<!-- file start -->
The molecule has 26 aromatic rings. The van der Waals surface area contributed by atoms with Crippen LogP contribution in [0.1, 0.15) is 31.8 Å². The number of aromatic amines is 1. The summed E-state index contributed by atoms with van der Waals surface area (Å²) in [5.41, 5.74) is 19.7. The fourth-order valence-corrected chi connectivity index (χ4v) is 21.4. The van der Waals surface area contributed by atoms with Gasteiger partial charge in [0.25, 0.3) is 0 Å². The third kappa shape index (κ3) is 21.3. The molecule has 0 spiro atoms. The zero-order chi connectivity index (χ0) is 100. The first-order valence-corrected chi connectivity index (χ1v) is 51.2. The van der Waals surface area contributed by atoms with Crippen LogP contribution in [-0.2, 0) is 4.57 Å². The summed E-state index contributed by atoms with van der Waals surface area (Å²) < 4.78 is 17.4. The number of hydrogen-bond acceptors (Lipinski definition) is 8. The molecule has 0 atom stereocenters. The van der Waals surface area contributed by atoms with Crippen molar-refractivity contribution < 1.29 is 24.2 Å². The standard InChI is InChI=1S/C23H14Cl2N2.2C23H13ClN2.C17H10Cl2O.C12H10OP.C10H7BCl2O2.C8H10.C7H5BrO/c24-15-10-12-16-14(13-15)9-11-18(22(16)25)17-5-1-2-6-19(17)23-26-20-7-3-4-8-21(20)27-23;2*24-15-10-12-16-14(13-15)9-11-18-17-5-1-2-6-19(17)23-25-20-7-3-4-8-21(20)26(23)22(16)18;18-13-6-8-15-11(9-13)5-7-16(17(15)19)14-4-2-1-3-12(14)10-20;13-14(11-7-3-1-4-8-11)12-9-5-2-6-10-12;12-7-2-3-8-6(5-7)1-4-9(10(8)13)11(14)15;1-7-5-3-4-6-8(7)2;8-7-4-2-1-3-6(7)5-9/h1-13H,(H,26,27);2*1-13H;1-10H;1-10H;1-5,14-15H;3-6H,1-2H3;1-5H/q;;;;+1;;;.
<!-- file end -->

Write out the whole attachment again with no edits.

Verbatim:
The molecule has 26 aromatic rings. The van der Waals surface area contributed by atoms with Crippen LogP contribution in [0.1, 0.15) is 31.8 Å². The number of aromatic amines is 1. The summed E-state index contributed by atoms with van der Waals surface area (Å²) in [5.41, 5.74) is 19.7. The fourth-order valence-corrected chi connectivity index (χ4v) is 21.4. The van der Waals surface area contributed by atoms with Gasteiger partial charge in [0.25, 0.3) is 0 Å². The third kappa shape index (κ3) is 21.3. The molecule has 0 spiro atoms. The zero-order chi connectivity index (χ0) is 100. The first-order valence-corrected chi connectivity index (χ1v) is 51.2. The van der Waals surface area contributed by atoms with Crippen LogP contribution in [-0.2, 0) is 4.57 Å². The summed E-state index contributed by atoms with van der Waals surface area (Å²) < 4.78 is 17.4. The number of hydrogen-bond acceptors (Lipinski definition) is 8. The molecule has 0 atom stereocenters. The van der Waals surface area contributed by atoms with Crippen molar-refractivity contribution < 1.29 is 24.2 Å². The standard InChI is InChI=1S/C23H14Cl2N2.2C23H13ClN2.C17H10Cl2O.C12H10OP.C10H7BCl2O2.C8H10.C7H5BrO/c24-15-10-12-16-14(13-15)9-11-18(22(16)25)17-5-1-2-6-19(17)23-26-20-7-3-4-8-21(20)27-23;2*24-15-10-12-16-14(13-15)9-11-18-17-5-1-2-6-19(17)23-25-20-7-3-4-8-21(20)26(23)22(16)18;18-13-6-8-15-11(9-13)5-7-16(17(15)19)14-4-2-1-3-12(14)10-20;13-14(11-7-3-1-4-8-11)12-9-5-2-6-10-12;12-7-2-3-8-6(5-7)1-4-9(10(8)13)11(14)15;1-7-5-3-4-6-8(7)2;8-7-4-2-1-3-6(7)5-9/h1-13H,(H,26,27);2*1-13H;1-10H;1-10H;1-5,14-15H;3-6H,1-2H3;1-5H/q;;;;+1;;;.